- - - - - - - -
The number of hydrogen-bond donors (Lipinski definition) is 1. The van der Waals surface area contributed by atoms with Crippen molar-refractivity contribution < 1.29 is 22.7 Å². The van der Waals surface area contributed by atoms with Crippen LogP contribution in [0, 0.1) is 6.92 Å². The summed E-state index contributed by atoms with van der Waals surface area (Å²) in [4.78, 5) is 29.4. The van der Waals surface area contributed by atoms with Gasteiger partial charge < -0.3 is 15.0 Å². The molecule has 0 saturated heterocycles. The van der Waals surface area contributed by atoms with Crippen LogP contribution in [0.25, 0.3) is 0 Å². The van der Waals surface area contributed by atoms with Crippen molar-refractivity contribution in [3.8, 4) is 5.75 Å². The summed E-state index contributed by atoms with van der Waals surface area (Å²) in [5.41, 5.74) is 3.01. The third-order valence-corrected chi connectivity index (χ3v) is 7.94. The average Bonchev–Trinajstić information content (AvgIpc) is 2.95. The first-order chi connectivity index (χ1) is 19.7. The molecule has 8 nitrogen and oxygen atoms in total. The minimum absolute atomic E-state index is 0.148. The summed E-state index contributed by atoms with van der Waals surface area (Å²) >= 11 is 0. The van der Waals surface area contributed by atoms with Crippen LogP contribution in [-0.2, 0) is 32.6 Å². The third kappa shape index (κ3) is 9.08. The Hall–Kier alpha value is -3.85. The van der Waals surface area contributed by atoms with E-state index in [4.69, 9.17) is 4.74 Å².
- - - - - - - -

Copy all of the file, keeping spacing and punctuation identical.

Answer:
The number of hydrogen-bond donors (Lipinski definition) is 1. The van der Waals surface area contributed by atoms with Crippen molar-refractivity contribution < 1.29 is 22.7 Å². The van der Waals surface area contributed by atoms with Crippen LogP contribution in [0, 0.1) is 6.92 Å². The summed E-state index contributed by atoms with van der Waals surface area (Å²) in [4.78, 5) is 29.4. The van der Waals surface area contributed by atoms with Gasteiger partial charge < -0.3 is 15.0 Å². The molecule has 0 saturated heterocycles. The van der Waals surface area contributed by atoms with Crippen LogP contribution in [0.25, 0.3) is 0 Å². The van der Waals surface area contributed by atoms with Crippen molar-refractivity contribution in [3.8, 4) is 5.75 Å². The summed E-state index contributed by atoms with van der Waals surface area (Å²) in [5.41, 5.74) is 3.01. The third-order valence-corrected chi connectivity index (χ3v) is 7.94. The average Bonchev–Trinajstić information content (AvgIpc) is 2.95. The first-order chi connectivity index (χ1) is 19.7. The molecule has 8 nitrogen and oxygen atoms in total. The minimum absolute atomic E-state index is 0.148. The summed E-state index contributed by atoms with van der Waals surface area (Å²) >= 11 is 0. The van der Waals surface area contributed by atoms with Crippen LogP contribution in [-0.2, 0) is 32.6 Å². The third kappa shape index (κ3) is 9.08. The Hall–Kier alpha value is -3.85. The van der Waals surface area contributed by atoms with E-state index in [4.69, 9.17) is 4.74 Å².